5 Time Management Trends for 2016
Time management and time tracking is something that occupies a lot of our – you guessed it – time as project managers and leaders at work. Where are these activities going? It’s hard to predict the future, but let’s give it a go! Here’s my top 5 time management trends to watch out for in 2016.
You don’t have to look hard to find studies that say multitasking is bad for your brain.
A now-famous 2009 research study by Stanford University put students through three tests, each designed to highlight what multitaskers were better at than people who didn’t routinely multitask in a multimedia environment. In each test, the multitaskers came out worse.
Conclusion: people who are frequently barraged with electronic information from several streams have worse attention, poorer memories and lower abilities to switch between tasks than people who work on one thing at a time.
But despite that, I feel like I’m multitasking more and seeing it happen more and more often. In my colleagues and friends I think it’s because we are adding more into our lives – side hustles, family commitments – and not taking anything out. That isn’t going to change any time soon, so we’re a generation facing decreasing brain power as a result of multitasking.
Note to self: Try to slow down and do less at the same time in 2016.
Working With Part-Timers
More and more project managers and team leaders will be working with part-time team members or people who just aren’t reliably around day after day throughout the year. Some of this is due to working on multiple projects and not being able to commit to working on your stuff all the time. Some of it is due to a shift in culture.
This year we saw new parental leave rules come into force in the UK, giving parents the right to share time off after a new baby joins the family. I know of colleagues who have taken statutory paternity leave, come back to work, gone off again for a month, come back and gone again. Family friendly and flexible, but not easy for managers to plan around.
Companies like Netflix and Microsoft have announced changes to parental leave policies this year, and it’s likely that other companies will follow suit. It’s good practice, it helps retention and recruitment and it makes the workplace a nicer, kinder place to be.
The impact on time management is that we’ll have to be especially good at planning projects around absences or part-time hours to get the same work done.
Working on the Go Decreases
I predict that we’ll see the need to work on the go decrease.
That doesn’t mean remote working overall is on the wane. In fact, it’s very obviously not. The Society for Human Resource Management in a survey of nearly 400 businesses reports that the use of flexible work arrangements is on the rise.
However, I’m noticing that people aren’t on the road so much. Instead, they are working from home and avoiding traveling unless it’s totally necessary.
The impact on time management is two-fold:
- Conscientious employees working at home want and need to report back what they’ve been doing.
- Managers want transparency around what remote workers are doing, because they don’t want to fall into the problem of ‘out of sight, out of mind’.
Time tracking, reporting and project management tools all provide the comfort blanket of managerial oversight that makes everyone feel more confident about working at home. As homeworking increases, the requirement for reliable tracking and reporting methods that tell us what we actually did with our time increases.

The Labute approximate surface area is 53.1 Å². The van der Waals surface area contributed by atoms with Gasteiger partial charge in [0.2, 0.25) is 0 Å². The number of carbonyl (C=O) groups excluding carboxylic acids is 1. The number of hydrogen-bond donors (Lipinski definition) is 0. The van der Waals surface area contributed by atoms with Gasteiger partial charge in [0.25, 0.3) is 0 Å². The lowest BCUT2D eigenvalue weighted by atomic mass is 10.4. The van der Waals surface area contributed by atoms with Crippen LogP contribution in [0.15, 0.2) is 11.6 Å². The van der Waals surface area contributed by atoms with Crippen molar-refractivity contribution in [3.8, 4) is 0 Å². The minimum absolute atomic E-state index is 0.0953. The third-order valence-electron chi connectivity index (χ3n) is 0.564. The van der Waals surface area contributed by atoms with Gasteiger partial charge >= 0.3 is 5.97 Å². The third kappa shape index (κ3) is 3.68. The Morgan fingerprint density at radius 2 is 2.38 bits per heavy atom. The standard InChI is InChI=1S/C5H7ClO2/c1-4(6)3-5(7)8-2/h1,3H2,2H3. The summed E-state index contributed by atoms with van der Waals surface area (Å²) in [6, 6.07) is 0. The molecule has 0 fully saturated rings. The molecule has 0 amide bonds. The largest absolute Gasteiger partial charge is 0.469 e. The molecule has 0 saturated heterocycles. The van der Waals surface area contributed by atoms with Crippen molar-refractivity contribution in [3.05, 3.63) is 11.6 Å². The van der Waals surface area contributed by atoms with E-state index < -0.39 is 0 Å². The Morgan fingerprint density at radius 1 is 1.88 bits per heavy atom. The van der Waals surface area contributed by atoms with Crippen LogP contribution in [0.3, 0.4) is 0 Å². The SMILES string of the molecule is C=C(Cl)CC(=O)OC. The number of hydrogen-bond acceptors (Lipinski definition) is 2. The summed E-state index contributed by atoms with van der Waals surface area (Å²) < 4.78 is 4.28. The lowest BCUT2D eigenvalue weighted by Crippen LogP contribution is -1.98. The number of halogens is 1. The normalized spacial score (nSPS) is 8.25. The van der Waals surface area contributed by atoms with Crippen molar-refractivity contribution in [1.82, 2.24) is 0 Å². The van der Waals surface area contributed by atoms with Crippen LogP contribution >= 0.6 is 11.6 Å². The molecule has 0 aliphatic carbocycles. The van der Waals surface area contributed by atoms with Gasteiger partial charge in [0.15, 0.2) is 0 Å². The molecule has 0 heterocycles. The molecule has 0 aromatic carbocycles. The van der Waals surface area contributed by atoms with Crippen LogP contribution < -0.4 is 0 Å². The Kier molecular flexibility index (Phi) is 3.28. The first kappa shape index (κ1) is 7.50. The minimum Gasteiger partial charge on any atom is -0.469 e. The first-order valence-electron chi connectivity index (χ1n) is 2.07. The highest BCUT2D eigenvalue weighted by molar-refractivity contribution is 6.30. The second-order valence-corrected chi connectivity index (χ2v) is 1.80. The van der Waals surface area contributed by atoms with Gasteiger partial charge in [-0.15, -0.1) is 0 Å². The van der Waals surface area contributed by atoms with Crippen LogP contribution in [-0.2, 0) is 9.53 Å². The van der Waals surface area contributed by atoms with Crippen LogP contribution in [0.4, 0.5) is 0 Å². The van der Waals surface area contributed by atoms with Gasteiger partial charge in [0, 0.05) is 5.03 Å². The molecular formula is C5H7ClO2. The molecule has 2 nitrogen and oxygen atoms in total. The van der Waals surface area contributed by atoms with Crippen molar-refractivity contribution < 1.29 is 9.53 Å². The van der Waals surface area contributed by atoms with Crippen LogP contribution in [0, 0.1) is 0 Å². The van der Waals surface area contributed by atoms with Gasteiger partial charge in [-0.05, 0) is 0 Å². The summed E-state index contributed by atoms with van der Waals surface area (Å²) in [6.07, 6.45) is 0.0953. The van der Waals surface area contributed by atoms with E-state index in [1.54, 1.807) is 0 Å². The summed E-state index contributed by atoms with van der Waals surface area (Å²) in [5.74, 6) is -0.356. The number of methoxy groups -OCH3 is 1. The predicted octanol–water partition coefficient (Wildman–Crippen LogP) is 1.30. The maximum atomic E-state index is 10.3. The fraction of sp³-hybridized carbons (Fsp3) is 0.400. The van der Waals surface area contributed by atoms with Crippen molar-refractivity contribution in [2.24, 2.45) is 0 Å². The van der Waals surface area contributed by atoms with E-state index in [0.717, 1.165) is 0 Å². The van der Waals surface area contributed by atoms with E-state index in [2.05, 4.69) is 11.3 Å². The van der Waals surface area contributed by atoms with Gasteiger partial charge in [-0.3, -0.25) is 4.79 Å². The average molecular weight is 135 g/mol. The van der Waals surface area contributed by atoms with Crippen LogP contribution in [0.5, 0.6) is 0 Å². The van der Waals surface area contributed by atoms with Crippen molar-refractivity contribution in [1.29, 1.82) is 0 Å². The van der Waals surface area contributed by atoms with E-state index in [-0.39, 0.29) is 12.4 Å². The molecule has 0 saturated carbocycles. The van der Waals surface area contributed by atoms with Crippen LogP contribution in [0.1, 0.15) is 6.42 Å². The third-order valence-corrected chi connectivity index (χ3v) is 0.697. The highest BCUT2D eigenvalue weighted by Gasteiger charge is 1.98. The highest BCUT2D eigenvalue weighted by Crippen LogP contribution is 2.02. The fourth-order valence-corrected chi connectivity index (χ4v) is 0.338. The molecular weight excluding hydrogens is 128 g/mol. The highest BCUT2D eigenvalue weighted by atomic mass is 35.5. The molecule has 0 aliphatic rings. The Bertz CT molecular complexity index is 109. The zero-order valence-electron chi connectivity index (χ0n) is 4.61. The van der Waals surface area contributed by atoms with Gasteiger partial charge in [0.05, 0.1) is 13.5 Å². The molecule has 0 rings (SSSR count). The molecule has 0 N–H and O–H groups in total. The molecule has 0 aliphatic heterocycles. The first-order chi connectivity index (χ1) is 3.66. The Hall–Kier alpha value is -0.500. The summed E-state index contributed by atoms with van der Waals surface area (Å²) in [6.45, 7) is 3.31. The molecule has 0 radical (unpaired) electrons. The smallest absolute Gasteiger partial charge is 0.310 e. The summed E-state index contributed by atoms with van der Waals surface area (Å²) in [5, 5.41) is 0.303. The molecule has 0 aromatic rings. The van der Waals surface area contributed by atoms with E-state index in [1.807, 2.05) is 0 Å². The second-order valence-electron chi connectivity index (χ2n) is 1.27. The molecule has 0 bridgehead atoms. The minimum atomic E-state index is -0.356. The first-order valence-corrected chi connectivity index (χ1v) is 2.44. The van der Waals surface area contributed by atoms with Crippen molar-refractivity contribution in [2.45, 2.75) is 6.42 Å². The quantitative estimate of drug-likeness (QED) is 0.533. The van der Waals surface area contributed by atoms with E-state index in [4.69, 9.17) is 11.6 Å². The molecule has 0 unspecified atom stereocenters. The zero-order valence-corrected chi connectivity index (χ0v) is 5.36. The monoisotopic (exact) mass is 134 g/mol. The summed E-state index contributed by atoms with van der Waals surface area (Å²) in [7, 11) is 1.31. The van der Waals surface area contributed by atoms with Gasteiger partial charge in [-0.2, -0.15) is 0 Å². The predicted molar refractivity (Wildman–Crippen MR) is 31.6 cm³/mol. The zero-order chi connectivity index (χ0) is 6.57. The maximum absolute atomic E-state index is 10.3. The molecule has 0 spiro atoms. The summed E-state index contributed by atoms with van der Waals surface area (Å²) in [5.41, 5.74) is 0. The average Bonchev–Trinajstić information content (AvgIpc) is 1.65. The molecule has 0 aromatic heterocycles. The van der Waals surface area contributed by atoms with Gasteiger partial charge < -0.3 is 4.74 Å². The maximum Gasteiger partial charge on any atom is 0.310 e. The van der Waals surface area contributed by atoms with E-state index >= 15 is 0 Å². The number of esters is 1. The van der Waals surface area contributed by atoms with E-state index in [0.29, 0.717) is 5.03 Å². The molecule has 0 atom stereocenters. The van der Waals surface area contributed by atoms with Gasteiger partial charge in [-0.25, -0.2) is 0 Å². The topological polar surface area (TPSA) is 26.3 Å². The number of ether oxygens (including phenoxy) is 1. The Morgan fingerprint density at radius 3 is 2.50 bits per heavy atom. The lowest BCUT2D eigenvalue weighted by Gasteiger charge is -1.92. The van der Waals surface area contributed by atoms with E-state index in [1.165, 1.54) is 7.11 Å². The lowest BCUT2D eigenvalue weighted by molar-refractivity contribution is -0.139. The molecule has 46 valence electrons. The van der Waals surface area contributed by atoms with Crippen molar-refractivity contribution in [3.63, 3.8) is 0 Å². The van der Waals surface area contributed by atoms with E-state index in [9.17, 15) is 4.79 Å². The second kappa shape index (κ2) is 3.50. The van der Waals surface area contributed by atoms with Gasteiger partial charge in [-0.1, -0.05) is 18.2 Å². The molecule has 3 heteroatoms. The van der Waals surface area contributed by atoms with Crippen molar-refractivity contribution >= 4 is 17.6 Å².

Time Management Goes Casual
There will always be a need for formal time tracking and management systems, and we won’t see that changing in the coming year. But I think something is changing around the formality of managing your time. In my teams we are setting up more meetings via chat, or checking in quickly on Skype. Organizing our time and reporting on it isn’t a big deal: there’s no complicated bureaucracy or difficult systems to use.
Time management systems are sneaking in under the radar, and that’s a good thing. The more casually we approach recording time and tracking progress against tasks, the more this behaviour will become engrained in how teams work collaboratively. And the data benefits everyone.
The Rise of Robot Time Trackers
OK, not real robots. But there is a shift towards using predictive algorithms in software: think predictive text for your SMS messages, but bigger. Predictive software could look at your past timesheets and let you know what’s going to be eating up your time in the week to come. It could harvest data from your calendar and report on how much time you spend in meetings. It could even harvest data from your colleagues’ timesheets and calendars and predict if they are going to hit their project milestones.
We’re a bit far off that yet. However, I think we’ll see moves in this direction over the next year or so. PwC agree: the professional services firm forecast that first we’ll see growth in mobile apps capturing and modelling contextual information. They predict that this data will feed into the ‘robot’ processors to enable predictive services that meet your needs before you have even told them what you want to know.
If you thought time management systems were just about timesheets, think again. Workplace organizational systems and policies are changing, society is changing and technology is advancing at a pace, all of which means that time management is an area affected by trends just as much as any other. It will be interesting to see how these themes advance in the coming year and beyond.
Time management all starts with knowing how you spend your day. Want to take the first step to find out? Let’s go.